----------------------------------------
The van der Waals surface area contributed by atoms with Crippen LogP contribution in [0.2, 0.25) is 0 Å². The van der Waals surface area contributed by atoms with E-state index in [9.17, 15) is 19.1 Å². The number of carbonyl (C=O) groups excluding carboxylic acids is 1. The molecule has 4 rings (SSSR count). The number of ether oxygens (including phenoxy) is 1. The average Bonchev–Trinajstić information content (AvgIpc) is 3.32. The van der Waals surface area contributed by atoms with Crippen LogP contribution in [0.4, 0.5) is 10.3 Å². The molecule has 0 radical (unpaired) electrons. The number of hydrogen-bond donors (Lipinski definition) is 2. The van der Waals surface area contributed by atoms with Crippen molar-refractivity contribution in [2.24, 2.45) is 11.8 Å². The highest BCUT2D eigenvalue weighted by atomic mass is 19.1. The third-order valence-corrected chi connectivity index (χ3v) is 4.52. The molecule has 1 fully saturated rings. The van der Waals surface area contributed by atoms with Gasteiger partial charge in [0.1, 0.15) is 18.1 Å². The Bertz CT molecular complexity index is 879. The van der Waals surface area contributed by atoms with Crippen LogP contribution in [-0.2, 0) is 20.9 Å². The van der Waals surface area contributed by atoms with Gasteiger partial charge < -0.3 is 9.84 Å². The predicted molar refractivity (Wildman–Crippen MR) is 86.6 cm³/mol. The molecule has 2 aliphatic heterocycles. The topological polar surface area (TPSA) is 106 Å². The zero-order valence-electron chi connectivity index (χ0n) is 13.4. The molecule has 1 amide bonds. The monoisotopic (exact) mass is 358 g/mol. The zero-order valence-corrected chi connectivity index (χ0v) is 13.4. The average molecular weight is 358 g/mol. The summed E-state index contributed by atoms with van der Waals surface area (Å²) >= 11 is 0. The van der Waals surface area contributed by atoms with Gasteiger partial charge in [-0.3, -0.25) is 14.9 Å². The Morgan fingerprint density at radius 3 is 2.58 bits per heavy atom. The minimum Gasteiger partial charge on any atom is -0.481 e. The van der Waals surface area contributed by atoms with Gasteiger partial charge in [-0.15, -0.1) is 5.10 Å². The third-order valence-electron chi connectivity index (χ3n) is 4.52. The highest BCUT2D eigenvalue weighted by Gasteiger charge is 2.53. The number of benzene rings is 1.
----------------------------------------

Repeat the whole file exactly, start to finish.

The van der Waals surface area contributed by atoms with Crippen LogP contribution in [0.2, 0.25) is 0 Å². The van der Waals surface area contributed by atoms with E-state index in [9.17, 15) is 19.1 Å². The number of carbonyl (C=O) groups excluding carboxylic acids is 1. The molecule has 4 rings (SSSR count). The number of ether oxygens (including phenoxy) is 1. The average Bonchev–Trinajstić information content (AvgIpc) is 3.32. The van der Waals surface area contributed by atoms with Crippen LogP contribution in [0.4, 0.5) is 10.3 Å². The molecule has 0 radical (unpaired) electrons. The number of hydrogen-bond donors (Lipinski definition) is 2. The van der Waals surface area contributed by atoms with Crippen molar-refractivity contribution in [2.24, 2.45) is 11.8 Å². The highest BCUT2D eigenvalue weighted by atomic mass is 19.1. The third-order valence-corrected chi connectivity index (χ3v) is 4.52. The molecule has 1 fully saturated rings. The van der Waals surface area contributed by atoms with Gasteiger partial charge in [0.1, 0.15) is 18.1 Å². The Bertz CT molecular complexity index is 879. The van der Waals surface area contributed by atoms with Crippen LogP contribution in [-0.2, 0) is 20.9 Å². The van der Waals surface area contributed by atoms with Gasteiger partial charge < -0.3 is 9.84 Å². The predicted molar refractivity (Wildman–Crippen MR) is 86.6 cm³/mol. The molecule has 2 aliphatic heterocycles. The topological polar surface area (TPSA) is 106 Å². The zero-order valence-electron chi connectivity index (χ0n) is 13.4. The molecule has 1 amide bonds. The monoisotopic (exact) mass is 358 g/mol. The zero-order valence-corrected chi connectivity index (χ0v) is 13.4. The average molecular weight is 358 g/mol. The summed E-state index contributed by atoms with van der Waals surface area (Å²) >= 11 is 0. The van der Waals surface area contributed by atoms with Gasteiger partial charge in [-0.3, -0.25) is 14.9 Å². The Morgan fingerprint density at radius 3 is 2.58 bits per heavy atom. The minimum Gasteiger partial charge on any atom is -0.481 e. The van der Waals surface area contributed by atoms with Gasteiger partial charge in [-0.15, -0.1) is 5.10 Å². The third-order valence-electron chi connectivity index (χ3n) is 4.52. The highest BCUT2D eigenvalue weighted by Gasteiger charge is 2.53. The number of benzene rings is 1.